The Telegraph
Saturday , January 29 , 2011
Since 1st March, 1999
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Moily seat turns too hot

New Delhi, Jan. 28: The Centre is deeply disturbed about the work of its legal department over the past few months and Congress functionaries feel the party should not have run the risk of giving a fresh lease of life to law minister M. Veerappa Moily in the recent shuffle.

Much of the embarrassment faced by the government is being traced to the legal department and there is little doubt that changes will take place here in the near future, sources said.

Congress leaders are speaking with a remarkable degree of certainty that the chances of Moily’s survival in the May shuffle are remote.

They, however, deny any move to force central vigilance commissioner P.J. Thomas out at this stage. A case against the appointment of Thomas, who faces charges of corruption in a palm oil import deal 20 years ago, as the chief anti-corruption watchdog is on in the Supreme Court.

The positions taken by the government’s law officers and media interpretation of the legal proceedings have landed the government in embarrassing situations more than once.

“What is Thomas’s fault?” a leader asked, recalling that the government appointed him despite a note of dissent from the leader of Opposition.

“The matter is in the Supreme Court and we should wait for the outcome instead of giving a running commentary on legal proceedings,” he said, contesting reports that the government had asked Thomas to quit.

Asked whether the government was struggling to get rid of the CVC and even exploring the option of impeachment, a senior cabinet minister said: “This is absolutely untrue. We have mounted no pressure on the CVC so far. This is not the time to take such decisions. Let the court study the matter and give its judgment.”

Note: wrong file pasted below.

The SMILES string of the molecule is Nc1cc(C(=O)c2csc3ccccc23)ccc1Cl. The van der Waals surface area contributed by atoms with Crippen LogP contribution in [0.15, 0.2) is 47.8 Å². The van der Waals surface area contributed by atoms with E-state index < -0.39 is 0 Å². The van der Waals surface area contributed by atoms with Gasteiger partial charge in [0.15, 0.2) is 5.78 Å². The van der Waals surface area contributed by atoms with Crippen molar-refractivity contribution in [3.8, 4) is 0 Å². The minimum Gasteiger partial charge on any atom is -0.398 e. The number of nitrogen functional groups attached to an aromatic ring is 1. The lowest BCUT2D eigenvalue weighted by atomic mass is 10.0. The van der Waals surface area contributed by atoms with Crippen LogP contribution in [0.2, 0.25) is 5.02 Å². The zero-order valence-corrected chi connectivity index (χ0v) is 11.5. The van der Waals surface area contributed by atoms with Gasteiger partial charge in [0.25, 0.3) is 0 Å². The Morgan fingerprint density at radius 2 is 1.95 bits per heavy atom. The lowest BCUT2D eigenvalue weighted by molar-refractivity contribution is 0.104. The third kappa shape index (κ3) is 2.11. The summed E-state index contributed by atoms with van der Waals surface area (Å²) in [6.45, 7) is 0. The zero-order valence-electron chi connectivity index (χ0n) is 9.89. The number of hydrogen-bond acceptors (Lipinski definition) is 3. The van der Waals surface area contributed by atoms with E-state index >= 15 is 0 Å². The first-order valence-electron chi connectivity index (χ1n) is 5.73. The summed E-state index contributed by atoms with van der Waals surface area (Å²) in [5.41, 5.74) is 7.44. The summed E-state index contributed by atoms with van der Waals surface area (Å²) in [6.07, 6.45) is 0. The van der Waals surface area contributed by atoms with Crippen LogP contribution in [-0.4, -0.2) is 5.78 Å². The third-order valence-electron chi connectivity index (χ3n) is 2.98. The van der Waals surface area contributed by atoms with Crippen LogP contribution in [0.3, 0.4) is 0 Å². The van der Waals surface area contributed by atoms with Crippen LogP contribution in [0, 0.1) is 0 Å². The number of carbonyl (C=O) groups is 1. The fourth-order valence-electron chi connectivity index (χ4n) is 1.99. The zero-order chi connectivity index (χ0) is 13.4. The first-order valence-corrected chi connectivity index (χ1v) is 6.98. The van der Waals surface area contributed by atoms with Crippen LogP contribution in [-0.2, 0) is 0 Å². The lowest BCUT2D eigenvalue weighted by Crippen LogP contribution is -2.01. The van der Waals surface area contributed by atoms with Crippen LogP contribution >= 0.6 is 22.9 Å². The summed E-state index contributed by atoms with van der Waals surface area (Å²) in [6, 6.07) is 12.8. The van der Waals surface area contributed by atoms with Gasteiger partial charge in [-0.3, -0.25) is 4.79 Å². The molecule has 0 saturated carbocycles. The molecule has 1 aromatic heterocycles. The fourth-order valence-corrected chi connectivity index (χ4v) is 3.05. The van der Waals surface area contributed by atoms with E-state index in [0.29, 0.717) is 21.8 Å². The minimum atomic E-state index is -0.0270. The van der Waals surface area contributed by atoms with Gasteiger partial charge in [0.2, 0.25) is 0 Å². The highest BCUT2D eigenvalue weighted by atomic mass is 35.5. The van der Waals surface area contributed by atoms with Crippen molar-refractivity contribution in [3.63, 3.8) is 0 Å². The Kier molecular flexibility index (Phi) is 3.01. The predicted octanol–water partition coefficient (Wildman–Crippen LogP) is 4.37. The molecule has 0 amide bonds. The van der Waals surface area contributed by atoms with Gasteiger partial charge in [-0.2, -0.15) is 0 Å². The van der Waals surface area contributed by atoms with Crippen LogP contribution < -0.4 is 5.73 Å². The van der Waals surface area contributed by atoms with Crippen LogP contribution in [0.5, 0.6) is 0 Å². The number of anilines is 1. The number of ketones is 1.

Other sources claimed that Thomas, who is determined to fight the charges against him in the court, was also not contemplating to quit. He has already filed an affidavit in the court claiming “high personal integrity”.

The sources said that relinquishing the post under pressure would mean he was conceding guilt. He feels that his best option is to fight back and the government has allowed him to do just that. Congress leaders felt that it was ridiculous to presume that the government that appointed him a few months ago brushing aside the Opposition’s reservations would now impeach the CVC or make a presidential reference for his removal.

However, some Congress leaders do feel that Thomas should on his own provide relief to the embattled government by stepping aside.

Asked about the continous embarrassment in the court, one senior leader said: “We don’t know what actually happened in the court. There has never been the tradition of giving running commentary on every remark and reply given in the court. But we certainly wish the government’s law officers handle this situation with care.”

Asked if the government was happy with Moily, he said: “Neither the Prime Minister, nor the Congress president is impressed with his track record. But tough decisions are taken only at the right time.”

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